*I acknowledge in advance, that putting a three year old into an organized Sport Camp seems silly. I understand that while reading this post you may infer that my husband and I are crazy or perhaps the sport version of a "Stage Mom". While I may not sound convincing, I'll do my best to ensure that as our boys try different things, I not become one of "those parents". I also understand that there could be some expectations for our sons as their father played college hockey, was a Hobey Baker Candidate and even played in a Semi-Pro hockey game. But the pressure could also come from me, a mother who has been in love with the Detroit Tigers for as long as she can remember and has a love of sports and competition that fuels her life.*
Just after Memorial Day, I enrolled Henrik in a Sports Camp through the local school district. It was called, "Sport Sampler" and was for children ages 3-6. I fully understood that my son who had just turned three, would be one of the young ones in the class, and I understood that the expectations of the class would be for children to learn basic fundamentals of each of the five sports. I didn't know how much parental involvement there would be, or if it was a team of coaches working with my son. Either way, I was excited for a chance to drive my son to a sport camp where he could have an hour with me a ball and some kids.
In preparation for this class, my husband and I hyped up sports to our boys, we bought all the balls (football, soccer ball, baseball and basketball) in the right sizes so that Henrik could show up with some concept of what each ball looked like. We bought athletic shoes and even athletic shorts and shirts. Is it excessive? Perhaps. I did get a warning from Eric that, "He's not going to be the kid who shows up in Converse and a V-neck". And of course I knew that. If I go to the gym, I wear athletic clothing, why would it be different for a kid? Is it different?
When we arrived at camp the first day we immediately saw that we'd be playing soccer. Henrik was shy, he clung to my hand and placed his fingers in his mouth. When the other kids arrived, he wanted to play with them, but didn't know how to initiate a greeting other than standing creepily close to them and staring at them with big eyes. I stepped in introduced myself and Henrik and suggested that the boys run and play with one another until class began. It was a good idea. Hank warmed up a bit.
As Henrik ran around, I watched all the parents as we all gathered into a tiny carpeted floor gym; mothers with no athletic skill whatsoever and wore mom jeans, fathers who worked at U of M and were outfitted completely in Michigan attire, mothers who were college athletes, fathers still wearing dress clothes and out of breath as they pushed their sons into the gym, and the Tom-Boy Mothers who always wanted to play with the boys but had to prove their ability to play, all scanned the room and urged their children to get active. There were dads cheering on their sons, loudly. One dad shook his head and got frustrated when his son couldn't trap the ball. Several parents took photos and video of their child. And, there was a mom that kept dropping a ball and said to her son, "Sorry, I just throw like a girl". As I watched these parents, I tried to figure out why they brought their kids to this camp. I saw the pain of gathering 10-15 three to six year olds as they practice throwing and catching. I saw the struggle of herding these kids into a somewhat straight line as they would take turns making a basket or shooting a goal. I saw the excitement of some the parents as their children ran around for 45 minutes before dinner, bath and bed. And I saw the hopes of some parents as they watched their sons make some pretty impressive moves.
Once the coach started class, he asked that all his players come around him. Hank wouldn't go, he needed me to stand by him. When the coach asked the kids to run and warm up, Hank wouldn't do it. He needed me to hold his hand and run with him. When the coach asked them to listen so he could explain what they were about to do, Hank swung his arms around and swayed back and forth instead of listening. We were all instructed to stand across from our child and practice each skill. Passing, kicking, throwing in and stopping the ball. It was torture. Towards the end of the class, the kids were asked to put their skills to use and they'd work on scoring a goal.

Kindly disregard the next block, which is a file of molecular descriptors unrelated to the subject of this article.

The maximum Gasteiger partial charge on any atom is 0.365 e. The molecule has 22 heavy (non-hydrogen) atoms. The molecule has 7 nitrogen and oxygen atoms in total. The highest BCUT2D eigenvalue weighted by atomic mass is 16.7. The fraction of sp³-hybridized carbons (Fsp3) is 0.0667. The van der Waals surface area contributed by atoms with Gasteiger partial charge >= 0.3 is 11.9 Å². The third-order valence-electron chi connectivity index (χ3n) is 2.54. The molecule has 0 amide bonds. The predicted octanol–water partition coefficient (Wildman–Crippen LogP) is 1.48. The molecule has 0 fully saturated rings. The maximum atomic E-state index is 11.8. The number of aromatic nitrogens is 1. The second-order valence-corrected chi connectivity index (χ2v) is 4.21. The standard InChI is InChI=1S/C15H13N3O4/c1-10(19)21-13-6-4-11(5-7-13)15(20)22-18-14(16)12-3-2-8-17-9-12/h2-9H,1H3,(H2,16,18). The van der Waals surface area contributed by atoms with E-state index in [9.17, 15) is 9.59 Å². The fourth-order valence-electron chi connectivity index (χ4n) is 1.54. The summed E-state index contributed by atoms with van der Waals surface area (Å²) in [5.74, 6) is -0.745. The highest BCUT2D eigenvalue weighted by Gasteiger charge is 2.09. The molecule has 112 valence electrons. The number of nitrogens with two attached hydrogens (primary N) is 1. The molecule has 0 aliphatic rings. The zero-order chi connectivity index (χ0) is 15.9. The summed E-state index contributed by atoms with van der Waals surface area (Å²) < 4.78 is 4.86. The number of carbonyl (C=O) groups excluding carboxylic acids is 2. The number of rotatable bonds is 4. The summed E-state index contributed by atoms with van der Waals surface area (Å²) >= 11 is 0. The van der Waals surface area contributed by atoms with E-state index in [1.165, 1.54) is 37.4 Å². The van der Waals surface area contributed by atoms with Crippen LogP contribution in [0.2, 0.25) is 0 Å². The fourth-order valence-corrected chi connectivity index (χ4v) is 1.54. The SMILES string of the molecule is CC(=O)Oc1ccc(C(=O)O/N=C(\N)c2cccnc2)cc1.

I pleaded with Henrik several times the first day to stop being silly and rude to his coach. He behaved for probably one second. While Henrik was playing with the cones instead of the ball, a parent asked, "how old is he?" I told her that he just turned three a few weeks earlier. She replied, "he's really cute." Is he cute because he's got smushable cheeks, a great smile and for the most part a friendly disposition? Or was he cute because he wasn't following directions and was clearly living in his own world?
When the kids were free to shoot and score, Henrik did exactly as he was told and even scored a few goals. He looked like he was having fun, finally.
We left that night and I complimented Henrik on his job well done on scoring and asked him if he liked it. He claimed he had fun but didn't like soccer. I let him know that he didn't have to like soccer, he just had to try it a few times. When he asked why, I didn't really know what to say. In my heart and mind I know I'm not trying to raise an Olympic athlete (especially when I'm pretty sure that IF Henrik does do sports it will be an individual sport like swimming, cross country or even gymnastics) but what I wanted to avoid saying was, "because you're a boy". I hated to admit it, I hated that it was true and I hated that I thought this way.
I wanted to say, you're a boy who is a military child, will live on a military base, and live in the "macho military world". You're a boy who moves around a lot and you'll always be able to make a friend even if you can even haphazardly swing a bat, catch or kick a ball. You'll be able to gain a confidence in your ability to achieve something if you work hard, sweat and train for a sport. You'll be expected to by other boys. You'll be expected to play a sport by our society. Do I expect that you'll be able to at least catch a ball? Yeah, I do. I can. I wanted to tell him that he had to sound knowledgeable about sports because then you can fit into any group. You can be the geeky engineer who builds anything you can imagine, but you can fit in with the jocks because even if you can't play a sport, you can at least talk about "the game" last night. I wanted to tell him that being from Detroit, I have experienced how sports have held this town together. Even when our baseball team sucked, for a few nights a year, the city clung to the hope that the Tigers might make the World Series. And when they finally did, Detroit was better. Michigan was better. We walked around happy, we had something to talk about that wasn't a shooting, a diminishing economy or the loss of jobs. When the Red Wings make the playoffs we all wear red, pretend we're best friends with the players or come up with reasons to hate the other team. As a kid, and even today, I still enjoy playing catch with my dad. Watching football with my step-dad or watching Eric play. Is it wrong of me to want my sons to fit into this sport based world? Is it horrible that I look forward to my boys and husband driving across the country to visit different sports arenas, or sharing a Saturday watching football, or having a family night out at the ball park keeping score the old fashioned way?